- Salba – This is an ancient grain prized by Native Americans and Mexicans. Although not necessarily considered an herb, but rather a plant grain, it acts as one with its beneficial properties. Salba is the white seeds of the chia plant and is a great source of omega-3s. These fatty acids are proven to relieve depression, help memory and boost brainpower. These seeds also absorb several times their volume in water which promotes the feeling of being full.
- Rose Hips – These are the seed pods of wild roses. These are bursting with antidepressant properties and calming minerals, including potassium, which help de-stress. Rose hips contain up to 30 times more mood-brightening Vitamin C, ounce for ounce, than an orange. By drinking this herb, it’s been shown to slash the number of stress chemicals in the bloodstream significantly. Bonus – rose hips are also anti-inflammatory which means it can help to regularly reduce joint pain and swelling.
- Passionflower – This is a perennial climbing vine native to the U.S. It’s available in powder or leaf form. This herb can be used in powder form in smoothies or cereals as an added benefit. It is very calming and soothing to the body and mind. This herb is great for anxiety, stress, and depression. I keep this on hand during the winter months. This herb is so effective at calming the mind, it can be used to treat insomnia as well. It is highly effective in managing anxiety with no adverse side effects. Bonus – passionflower stimulates libido and curbs drug addiction.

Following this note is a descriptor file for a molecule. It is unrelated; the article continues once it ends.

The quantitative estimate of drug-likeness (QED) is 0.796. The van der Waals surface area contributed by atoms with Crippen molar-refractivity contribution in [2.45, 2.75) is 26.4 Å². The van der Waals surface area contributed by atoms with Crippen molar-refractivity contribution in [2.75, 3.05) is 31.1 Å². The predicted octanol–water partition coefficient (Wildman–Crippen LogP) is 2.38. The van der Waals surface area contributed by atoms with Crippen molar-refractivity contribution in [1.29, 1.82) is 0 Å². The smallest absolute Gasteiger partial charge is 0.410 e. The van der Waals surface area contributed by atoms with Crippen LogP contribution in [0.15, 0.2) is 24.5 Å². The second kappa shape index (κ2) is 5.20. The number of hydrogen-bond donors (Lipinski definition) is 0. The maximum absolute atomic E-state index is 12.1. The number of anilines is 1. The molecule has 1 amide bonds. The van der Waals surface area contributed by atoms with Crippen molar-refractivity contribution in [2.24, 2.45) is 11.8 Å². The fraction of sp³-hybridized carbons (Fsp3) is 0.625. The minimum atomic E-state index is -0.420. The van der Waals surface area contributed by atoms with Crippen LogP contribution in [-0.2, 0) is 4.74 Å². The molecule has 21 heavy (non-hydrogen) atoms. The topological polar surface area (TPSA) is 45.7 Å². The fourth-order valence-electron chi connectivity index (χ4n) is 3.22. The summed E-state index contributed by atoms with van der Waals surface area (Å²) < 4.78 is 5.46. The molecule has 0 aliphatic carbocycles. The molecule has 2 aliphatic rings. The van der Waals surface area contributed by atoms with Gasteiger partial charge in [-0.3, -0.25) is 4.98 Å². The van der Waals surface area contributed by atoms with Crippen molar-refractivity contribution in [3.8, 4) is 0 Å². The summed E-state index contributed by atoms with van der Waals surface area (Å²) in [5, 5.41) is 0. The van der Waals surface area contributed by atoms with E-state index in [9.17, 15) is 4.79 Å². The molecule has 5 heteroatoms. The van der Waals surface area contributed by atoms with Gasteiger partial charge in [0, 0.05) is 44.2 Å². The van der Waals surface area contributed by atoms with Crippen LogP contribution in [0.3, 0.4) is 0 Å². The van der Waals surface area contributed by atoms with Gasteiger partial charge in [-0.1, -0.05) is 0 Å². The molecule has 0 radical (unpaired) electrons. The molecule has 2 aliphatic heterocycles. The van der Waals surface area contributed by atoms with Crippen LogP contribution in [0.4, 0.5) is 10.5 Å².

- Chamomile – This is a wonderful flowering herb. While there are many different varieties on this herb, German chamomile is more potent than its counterpart, English. Click Here to learn more about chamomile – treatments, uses, and cautions. This is a traditional herb used among the centuries as a sleep aid, anxiety, colds, and an upset stomach. Studies show Chamomile is highly effective at treating depression as it acts as a mild sedative and relaxes the mind and body relieving stress and anxiety.
- Kava Kava – This is an herbal plant native to the South Pacific area. This herb is effective at treating anxiety, depression, stress, tension, agitation, agoraphobia, specific other phobias, generalized anxiety disorder, adjustment disorder, menopausal symptoms, and insomnia*. Kava Kava is a very relaxing herb. This herb is generally safe for occasional use, but not long term as studies also show it’s detrimental to the liver (although rare). Bonus – kava kava helps fight cancer and has been shown to reduce the size of tumors found in the prostate. It boosts the immune system and combats breast cancer. Long term use has shown this herb to have adverse effects on the liver. I recommend increasing your milk thistle while taking this herb to help with any damage this herb may cause. Milk Thistle is a liver protectant and can help eliminate or correct liver damage.
Kratom is another herb being presented as a natural anti-depressant. Dr. Axe shows the following on his website:
I haven’t done any research on Kratom so to be continued with that herb. This is a relatively new herb for me. I’m still learning about it but I hope to have a blog on it soon so stay tuned.